Cargo markets rebound slightly in December
Global freight volumes rebounded late last year, despite weak traffic throughout 2011, International Air Transport Association data revealed. Growing 0.2 percent, year-over-year, in December, cargo markets recorded a 0.7 percent, year-over-year, loss for the entire 12-month period.
Freight demand was especially strong in December, with domestic and international demand increasing a respective 3.2 percent and 1.5 percent from the previous month. December domestic cargo demand also surged from an annual standpoint, increasing 5.5 percent, year-over-year.
Such statistics speak to rebounding economies around the globe, IATA explained. “Surveys are now showing that business confidence, a leading indicator for changes in cargo markets, turned up in December, suggesting that industrial production and international trade may be stabilizing,” according to a press release.
Full-year results tell a vastly different story, however. Cargo load factor dropped to 45.9 percent in 2011 amid a 4.1 percent, year-over-year, capacity increase. Although some carriers reduced their freighter fleets to address this discrepancy, the introduction of twin-aisle passenger aircraft offset such measures, according to the press release.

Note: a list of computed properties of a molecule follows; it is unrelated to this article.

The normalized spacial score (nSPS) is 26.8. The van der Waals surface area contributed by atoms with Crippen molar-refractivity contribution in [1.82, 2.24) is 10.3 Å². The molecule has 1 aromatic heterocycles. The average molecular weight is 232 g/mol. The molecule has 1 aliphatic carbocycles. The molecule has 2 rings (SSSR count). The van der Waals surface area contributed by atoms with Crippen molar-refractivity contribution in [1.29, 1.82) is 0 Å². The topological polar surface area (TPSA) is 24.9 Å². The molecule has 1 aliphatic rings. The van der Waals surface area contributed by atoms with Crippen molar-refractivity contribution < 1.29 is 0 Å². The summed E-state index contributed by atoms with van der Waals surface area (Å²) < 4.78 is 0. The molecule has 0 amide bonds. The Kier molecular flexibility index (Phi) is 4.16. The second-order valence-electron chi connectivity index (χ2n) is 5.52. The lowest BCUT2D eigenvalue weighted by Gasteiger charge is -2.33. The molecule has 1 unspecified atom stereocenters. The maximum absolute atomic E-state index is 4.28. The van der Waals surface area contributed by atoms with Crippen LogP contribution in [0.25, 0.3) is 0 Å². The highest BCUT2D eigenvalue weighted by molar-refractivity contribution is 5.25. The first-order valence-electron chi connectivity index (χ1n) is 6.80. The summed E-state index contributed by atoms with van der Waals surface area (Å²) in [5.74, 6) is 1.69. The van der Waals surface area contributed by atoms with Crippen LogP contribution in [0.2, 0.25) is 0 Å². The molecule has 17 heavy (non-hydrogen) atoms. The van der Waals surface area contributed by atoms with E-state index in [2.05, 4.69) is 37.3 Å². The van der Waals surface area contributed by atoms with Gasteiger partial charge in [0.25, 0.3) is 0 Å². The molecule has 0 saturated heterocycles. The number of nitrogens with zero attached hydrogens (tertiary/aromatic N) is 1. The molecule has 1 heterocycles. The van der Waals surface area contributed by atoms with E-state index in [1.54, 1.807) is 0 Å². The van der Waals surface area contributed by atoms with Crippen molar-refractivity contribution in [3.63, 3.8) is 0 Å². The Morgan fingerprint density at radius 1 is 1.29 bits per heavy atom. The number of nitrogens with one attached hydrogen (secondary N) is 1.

Passenger markets also saw a surge in capacity in 2011. Up 6.3 percent from 2010, capacity increases helped carriers meet the 5.9 percent, year-over-year, hike in passenger demand.
International passenger markets performed particularly well last year, with global air travel increasing 6.9 percent, year-over-year. Nevertheless, these markets plateaued in the last four months of 2011, growing only 1.2 percent, year-over-year.
Moving forward, IATA Director General and CEO Tony Tyler is cautiously optimistic about the state of passenger and freight markets. “Improving business confidence and encouraging news from the U.S. economy are heartening developments,” he said in a statement. “But it is far too early to start predicting a soft landing for 2012.”
“The eurozone crisis is far from over,” Tyler continued. “Failure to achieve a durable solution will have dire consequences for economies around the world. And it would most certainly tip the airline industry into the red.”